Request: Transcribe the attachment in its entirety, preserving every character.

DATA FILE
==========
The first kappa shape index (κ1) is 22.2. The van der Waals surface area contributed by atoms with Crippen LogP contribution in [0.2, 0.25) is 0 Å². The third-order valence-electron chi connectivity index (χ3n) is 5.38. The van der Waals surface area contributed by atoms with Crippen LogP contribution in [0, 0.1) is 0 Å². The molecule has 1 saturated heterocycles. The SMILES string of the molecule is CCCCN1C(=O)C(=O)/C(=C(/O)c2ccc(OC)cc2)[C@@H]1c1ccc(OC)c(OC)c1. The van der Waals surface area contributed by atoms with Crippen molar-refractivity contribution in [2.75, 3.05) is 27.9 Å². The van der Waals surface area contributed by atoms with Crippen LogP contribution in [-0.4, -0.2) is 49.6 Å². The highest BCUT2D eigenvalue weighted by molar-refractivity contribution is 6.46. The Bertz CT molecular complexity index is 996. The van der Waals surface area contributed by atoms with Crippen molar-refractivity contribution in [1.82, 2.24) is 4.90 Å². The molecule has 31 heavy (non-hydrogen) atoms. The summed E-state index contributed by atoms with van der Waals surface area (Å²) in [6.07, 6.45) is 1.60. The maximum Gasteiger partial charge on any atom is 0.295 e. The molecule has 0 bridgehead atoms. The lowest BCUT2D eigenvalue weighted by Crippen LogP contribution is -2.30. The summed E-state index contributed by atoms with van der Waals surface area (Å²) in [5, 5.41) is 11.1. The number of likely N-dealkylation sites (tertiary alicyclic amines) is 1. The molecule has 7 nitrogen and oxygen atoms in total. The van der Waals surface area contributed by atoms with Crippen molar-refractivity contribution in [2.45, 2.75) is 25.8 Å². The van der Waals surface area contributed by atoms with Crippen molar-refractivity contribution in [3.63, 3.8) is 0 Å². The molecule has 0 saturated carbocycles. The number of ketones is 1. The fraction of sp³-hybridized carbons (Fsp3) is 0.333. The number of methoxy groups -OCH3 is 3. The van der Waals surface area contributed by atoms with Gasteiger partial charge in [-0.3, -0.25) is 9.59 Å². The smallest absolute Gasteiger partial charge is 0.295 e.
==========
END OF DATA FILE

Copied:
The first kappa shape index (κ1) is 22.2. The van der Waals surface area contributed by atoms with Crippen LogP contribution in [0.2, 0.25) is 0 Å². The third-order valence-electron chi connectivity index (χ3n) is 5.38. The van der Waals surface area contributed by atoms with Crippen LogP contribution in [0, 0.1) is 0 Å². The molecule has 1 saturated heterocycles. The SMILES string of the molecule is CCCCN1C(=O)C(=O)/C(=C(/O)c2ccc(OC)cc2)[C@@H]1c1ccc(OC)c(OC)c1. The van der Waals surface area contributed by atoms with Crippen molar-refractivity contribution in [2.75, 3.05) is 27.9 Å². The van der Waals surface area contributed by atoms with Crippen LogP contribution in [-0.4, -0.2) is 49.6 Å². The highest BCUT2D eigenvalue weighted by molar-refractivity contribution is 6.46. The Bertz CT molecular complexity index is 996. The van der Waals surface area contributed by atoms with Crippen molar-refractivity contribution in [1.82, 2.24) is 4.90 Å². The molecule has 31 heavy (non-hydrogen) atoms. The summed E-state index contributed by atoms with van der Waals surface area (Å²) in [6.07, 6.45) is 1.60. The maximum Gasteiger partial charge on any atom is 0.295 e. The molecule has 0 bridgehead atoms. The lowest BCUT2D eigenvalue weighted by Crippen LogP contribution is -2.30. The summed E-state index contributed by atoms with van der Waals surface area (Å²) in [5, 5.41) is 11.1. The number of likely N-dealkylation sites (tertiary alicyclic amines) is 1. The molecule has 7 nitrogen and oxygen atoms in total. The van der Waals surface area contributed by atoms with Crippen molar-refractivity contribution in [2.45, 2.75) is 25.8 Å². The van der Waals surface area contributed by atoms with Crippen molar-refractivity contribution in [3.63, 3.8) is 0 Å². The molecule has 0 saturated carbocycles. The number of ketones is 1. The fraction of sp³-hybridized carbons (Fsp3) is 0.333. The number of methoxy groups -OCH3 is 3. The van der Waals surface area contributed by atoms with Gasteiger partial charge in [-0.3, -0.25) is 9.59 Å². The smallest absolute Gasteiger partial charge is 0.295 e.